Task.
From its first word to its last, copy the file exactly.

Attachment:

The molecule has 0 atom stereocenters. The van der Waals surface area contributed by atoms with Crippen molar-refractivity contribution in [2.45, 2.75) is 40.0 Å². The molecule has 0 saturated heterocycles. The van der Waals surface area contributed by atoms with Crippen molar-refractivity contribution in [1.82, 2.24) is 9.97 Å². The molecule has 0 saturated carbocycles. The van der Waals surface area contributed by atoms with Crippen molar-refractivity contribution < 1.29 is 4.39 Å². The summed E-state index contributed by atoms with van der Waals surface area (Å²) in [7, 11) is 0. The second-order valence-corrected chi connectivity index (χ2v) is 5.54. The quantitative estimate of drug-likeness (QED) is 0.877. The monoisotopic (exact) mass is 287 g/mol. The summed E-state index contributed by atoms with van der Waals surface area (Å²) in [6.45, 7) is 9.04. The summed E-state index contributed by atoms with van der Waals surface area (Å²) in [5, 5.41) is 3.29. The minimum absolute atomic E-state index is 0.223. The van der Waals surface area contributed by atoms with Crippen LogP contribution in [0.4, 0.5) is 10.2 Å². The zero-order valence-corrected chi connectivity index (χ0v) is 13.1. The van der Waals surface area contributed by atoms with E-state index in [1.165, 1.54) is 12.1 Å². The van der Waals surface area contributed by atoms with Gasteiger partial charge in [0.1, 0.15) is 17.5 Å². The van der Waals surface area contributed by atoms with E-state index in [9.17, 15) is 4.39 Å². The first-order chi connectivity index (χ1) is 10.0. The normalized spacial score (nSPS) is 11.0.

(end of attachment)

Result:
The molecule has 0 atom stereocenters. The van der Waals surface area contributed by atoms with Crippen molar-refractivity contribution in [2.45, 2.75) is 40.0 Å². The molecule has 0 saturated heterocycles. The van der Waals surface area contributed by atoms with Crippen molar-refractivity contribution in [1.82, 2.24) is 9.97 Å². The molecule has 0 saturated carbocycles. The van der Waals surface area contributed by atoms with Crippen molar-refractivity contribution < 1.29 is 4.39 Å². The summed E-state index contributed by atoms with van der Waals surface area (Å²) in [7, 11) is 0. The second-order valence-corrected chi connectivity index (χ2v) is 5.54. The quantitative estimate of drug-likeness (QED) is 0.877. The monoisotopic (exact) mass is 287 g/mol. The summed E-state index contributed by atoms with van der Waals surface area (Å²) in [6.45, 7) is 9.04. The summed E-state index contributed by atoms with van der Waals surface area (Å²) in [5, 5.41) is 3.29. The minimum absolute atomic E-state index is 0.223. The van der Waals surface area contributed by atoms with Crippen LogP contribution in [0.4, 0.5) is 10.2 Å². The zero-order valence-corrected chi connectivity index (χ0v) is 13.1. The van der Waals surface area contributed by atoms with E-state index in [1.165, 1.54) is 12.1 Å². The van der Waals surface area contributed by atoms with Gasteiger partial charge in [0.1, 0.15) is 17.5 Å². The van der Waals surface area contributed by atoms with E-state index in [9.17, 15) is 4.39 Å². The first-order chi connectivity index (χ1) is 10.0. The normalized spacial score (nSPS) is 11.0.